For Ryan Murphy’s first act as Netflix megaproducer, he’s whipped up a new series that’s one part Election, one part Glee, and all deeply extra. It’s The Politician, starring Ben Platt as ambitious young politico Payton Hobart, alongside an ensemble cast.
The premise of The Politician is a mix between serial and anthology: each season will follow another of Payton’s campaigns for office on his way to eventually running for president of the United States. The first season covers his race for student body president, and is treated with all the gravitas of an election on The West Wing or Scandal. Focus groups and extensive research and polling come into play. More melodramatically, assassination threats are bandied about among those who wish ill for both Payton and his opponent, Astrid Sloan (Lucy Boynton). It’s all quite Murphian in its over-the-top splendor. If there’s an excess to be found — from characters flogging their diversity credentials in campaign speeches — to melodramatic affairs between sexually fluid students, it’s here.
The critical response hasn’t been the kindest, with reviewers calling it "tediously cynical," "aggressively kitschy," and "mean, nonsensical, and utterly hollow." Not exactly the raves Netflix must have been hoping for when it signed Murphy to one of the richest deals in TV history, but having seen the first season in its entirety ahead of release, I have to say I agree with almost every negative review. The show is almost a self-parody of Ryan Murphy productions, wildly shifting its outlook on its characters from episode-to-episode (and sometimes from scene-to-scene).
But take a look at the display of all the season’s episodes on Netflix’s browsing menu, and you’ll see an oddity: The fifth episode, titled The Voter, is only 27 minutes long. It’s also, I can happily report, an absolute crackerjack episode, effectively a short film about a single undecided voter in the election that simultaneously deflates the melodrama of the series’ main plot and offers a refreshing new perspective on it. The episode follows that voter, Elliott Beachman, throughout the entirety of Election Day on the ritzy Santa Barbara school campus. From his first steps onto the school property, he’s harassed for his vote by candidate advocates, teachers, parents (including series star Gwyneth Paltrow as Payton’s mom) and even Payton and Astrid themselves.
What’s remarkable is that, despite all the Sturm und Drang about the election, including a hostile debate and outlandish promises of a Drake concert (it makes sense in context, as much as anything in The Politician makes sense), Elliott never grows to care any more than he did before. He is an undecided, unmotivated voter through and through. And in a series that's often hyperbolically earnest about its own premise, "The Voter" offers much-needed perspective.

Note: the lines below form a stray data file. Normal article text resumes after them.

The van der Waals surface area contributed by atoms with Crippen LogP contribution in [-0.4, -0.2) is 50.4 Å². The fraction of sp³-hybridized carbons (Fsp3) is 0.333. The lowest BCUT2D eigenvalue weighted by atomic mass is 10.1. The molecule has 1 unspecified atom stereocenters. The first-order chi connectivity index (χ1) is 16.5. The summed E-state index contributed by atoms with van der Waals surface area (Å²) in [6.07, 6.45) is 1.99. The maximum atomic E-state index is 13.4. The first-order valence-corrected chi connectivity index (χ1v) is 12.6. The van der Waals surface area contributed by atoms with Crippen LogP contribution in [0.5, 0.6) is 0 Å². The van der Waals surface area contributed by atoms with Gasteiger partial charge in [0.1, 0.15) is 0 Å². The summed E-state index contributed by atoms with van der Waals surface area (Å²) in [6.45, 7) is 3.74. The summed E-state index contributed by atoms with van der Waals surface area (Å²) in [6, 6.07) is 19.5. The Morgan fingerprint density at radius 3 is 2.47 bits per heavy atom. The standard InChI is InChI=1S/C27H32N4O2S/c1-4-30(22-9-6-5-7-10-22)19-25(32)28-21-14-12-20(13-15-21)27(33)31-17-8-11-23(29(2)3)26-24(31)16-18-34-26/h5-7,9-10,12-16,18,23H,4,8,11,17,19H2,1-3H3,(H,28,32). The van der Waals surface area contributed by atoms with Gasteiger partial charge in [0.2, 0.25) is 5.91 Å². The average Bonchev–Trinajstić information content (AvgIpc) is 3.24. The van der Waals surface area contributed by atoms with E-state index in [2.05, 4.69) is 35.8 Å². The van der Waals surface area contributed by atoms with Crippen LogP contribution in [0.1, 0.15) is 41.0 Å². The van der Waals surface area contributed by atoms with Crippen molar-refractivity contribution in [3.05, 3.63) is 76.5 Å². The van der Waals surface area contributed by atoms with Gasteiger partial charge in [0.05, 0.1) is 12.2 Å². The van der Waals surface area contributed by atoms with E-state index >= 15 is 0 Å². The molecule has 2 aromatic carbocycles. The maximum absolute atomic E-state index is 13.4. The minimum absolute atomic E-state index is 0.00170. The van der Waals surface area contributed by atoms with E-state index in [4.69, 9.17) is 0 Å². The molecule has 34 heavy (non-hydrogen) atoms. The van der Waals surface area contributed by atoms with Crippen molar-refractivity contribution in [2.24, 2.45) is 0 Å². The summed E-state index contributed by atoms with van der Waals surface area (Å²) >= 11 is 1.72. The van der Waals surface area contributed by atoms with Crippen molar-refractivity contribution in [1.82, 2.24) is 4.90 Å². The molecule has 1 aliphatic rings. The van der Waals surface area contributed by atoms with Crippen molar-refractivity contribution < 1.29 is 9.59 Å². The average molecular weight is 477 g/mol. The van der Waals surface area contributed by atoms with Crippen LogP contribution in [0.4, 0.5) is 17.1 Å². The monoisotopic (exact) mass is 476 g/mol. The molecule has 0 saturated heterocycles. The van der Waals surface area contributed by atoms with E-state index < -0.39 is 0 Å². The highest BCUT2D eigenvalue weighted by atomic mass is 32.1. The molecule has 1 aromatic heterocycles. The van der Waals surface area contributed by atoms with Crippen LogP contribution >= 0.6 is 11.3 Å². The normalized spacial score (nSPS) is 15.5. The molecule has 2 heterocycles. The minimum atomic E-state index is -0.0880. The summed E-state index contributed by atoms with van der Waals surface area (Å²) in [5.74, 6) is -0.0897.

This kind of mid-season deviation in storytelling is not entirely uncommon. One episode of Amazon’s gone-but-not-forgotten afterlife dramedy Forever entitled Andre and Sarah completely shifted focus away from series leads Maya Rudolph and Fred Armisen to tell a seemingly unrelated story about the two titular lovers, played by Hong Chau and Jason Mitchell. The end of that episode revealed that the deceased June was watching their story throughout the years, and it compelled her to make changes in her own life — er, well, death, in this case. Similarly, the episode Janet in the third season of The Good Place completely broke format and expelled most of the main cast for a one-episode showcase for D’arcy Carden's omnipotent being.
This trend can be traced back to the practice of "bottle episodes," a term named by Outer Limits creator Leslie Stevens, to describe series episodes which often feature minimal cast and locations in order to save money. These have become a tradition, though they may be verging on over-saturation now. At their best, bottle episodes offer a new take on what’s already been happening in the season. They’re a step back, a breather, that can help reset a show as it moves forward.
Unfortunately I can't earnestly recommend watching all of The Politician, but I do strongly recommend The Voter. It even works without seeing the rest of the series, because the point-of-view is so firmly rooted in Elliott's eyes. You only know what he's seeing, and your only relationship with the characters is viewed through his apathy. It's a terrific installment, directed by Ian Brennan and written by Murphy, Brennan, and Brad Falchuk (the team best known for creating and writing Glee). It also informs a way forward for The Politician, one that more regularly pauses to gain a healthier perspective.
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Kevin O'Keeffe is a writer, host, and RuPaul's Drag Race herstorian living in Los Angeles.